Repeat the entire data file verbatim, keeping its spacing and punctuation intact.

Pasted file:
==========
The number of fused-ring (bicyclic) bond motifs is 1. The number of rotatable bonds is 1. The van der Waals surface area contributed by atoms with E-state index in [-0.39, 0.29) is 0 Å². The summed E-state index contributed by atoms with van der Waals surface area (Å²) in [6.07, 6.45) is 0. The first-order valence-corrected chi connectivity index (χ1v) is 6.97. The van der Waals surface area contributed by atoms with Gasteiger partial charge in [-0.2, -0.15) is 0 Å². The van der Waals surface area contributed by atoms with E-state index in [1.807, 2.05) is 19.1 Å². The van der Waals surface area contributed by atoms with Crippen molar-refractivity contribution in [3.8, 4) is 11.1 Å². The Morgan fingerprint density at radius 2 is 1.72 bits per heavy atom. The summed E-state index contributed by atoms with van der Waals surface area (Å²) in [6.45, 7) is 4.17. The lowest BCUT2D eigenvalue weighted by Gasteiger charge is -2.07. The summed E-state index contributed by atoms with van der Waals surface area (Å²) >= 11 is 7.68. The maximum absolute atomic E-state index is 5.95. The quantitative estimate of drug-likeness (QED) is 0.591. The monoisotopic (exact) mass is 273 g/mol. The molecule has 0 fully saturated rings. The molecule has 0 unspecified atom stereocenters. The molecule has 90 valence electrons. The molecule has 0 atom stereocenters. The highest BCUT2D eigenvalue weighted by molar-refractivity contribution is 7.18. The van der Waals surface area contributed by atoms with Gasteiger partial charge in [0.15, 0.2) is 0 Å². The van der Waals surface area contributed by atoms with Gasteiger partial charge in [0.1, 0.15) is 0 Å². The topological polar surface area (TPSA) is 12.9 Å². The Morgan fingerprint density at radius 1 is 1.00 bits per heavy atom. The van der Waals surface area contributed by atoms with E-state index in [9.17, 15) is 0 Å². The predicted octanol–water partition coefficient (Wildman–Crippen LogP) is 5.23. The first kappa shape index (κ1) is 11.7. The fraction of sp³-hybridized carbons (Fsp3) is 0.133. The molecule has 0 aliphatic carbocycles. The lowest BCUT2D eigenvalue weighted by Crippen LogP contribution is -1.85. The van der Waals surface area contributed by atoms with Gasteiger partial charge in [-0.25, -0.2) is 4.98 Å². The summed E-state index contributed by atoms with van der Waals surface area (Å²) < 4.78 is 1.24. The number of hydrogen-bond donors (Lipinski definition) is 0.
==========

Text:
The number of fused-ring (bicyclic) bond motifs is 1. The number of rotatable bonds is 1. The van der Waals surface area contributed by atoms with E-state index in [-0.39, 0.29) is 0 Å². The summed E-state index contributed by atoms with van der Waals surface area (Å²) in [6.07, 6.45) is 0. The first-order valence-corrected chi connectivity index (χ1v) is 6.97. The van der Waals surface area contributed by atoms with Gasteiger partial charge in [-0.2, -0.15) is 0 Å². The van der Waals surface area contributed by atoms with E-state index in [1.807, 2.05) is 19.1 Å². The van der Waals surface area contributed by atoms with Crippen molar-refractivity contribution in [3.8, 4) is 11.1 Å². The Morgan fingerprint density at radius 2 is 1.72 bits per heavy atom. The summed E-state index contributed by atoms with van der Waals surface area (Å²) in [6.45, 7) is 4.17. The lowest BCUT2D eigenvalue weighted by Gasteiger charge is -2.07. The summed E-state index contributed by atoms with van der Waals surface area (Å²) >= 11 is 7.68. The maximum absolute atomic E-state index is 5.95. The quantitative estimate of drug-likeness (QED) is 0.591. The monoisotopic (exact) mass is 273 g/mol. The molecule has 0 fully saturated rings. The molecule has 0 unspecified atom stereocenters. The molecule has 90 valence electrons. The molecule has 0 atom stereocenters. The highest BCUT2D eigenvalue weighted by molar-refractivity contribution is 7.18. The van der Waals surface area contributed by atoms with Gasteiger partial charge in [0.15, 0.2) is 0 Å². The van der Waals surface area contributed by atoms with Gasteiger partial charge in [0.1, 0.15) is 0 Å². The topological polar surface area (TPSA) is 12.9 Å². The Morgan fingerprint density at radius 1 is 1.00 bits per heavy atom. The van der Waals surface area contributed by atoms with E-state index in [9.17, 15) is 0 Å². The predicted octanol–water partition coefficient (Wildman–Crippen LogP) is 5.23. The first kappa shape index (κ1) is 11.7. The fraction of sp³-hybridized carbons (Fsp3) is 0.133. The molecule has 0 aliphatic carbocycles. The lowest BCUT2D eigenvalue weighted by Crippen LogP contribution is -1.85. The van der Waals surface area contributed by atoms with Gasteiger partial charge in [-0.25, -0.2) is 4.98 Å². The summed E-state index contributed by atoms with van der Waals surface area (Å²) < 4.78 is 1.24. The number of hydrogen-bond donors (Lipinski definition) is 0.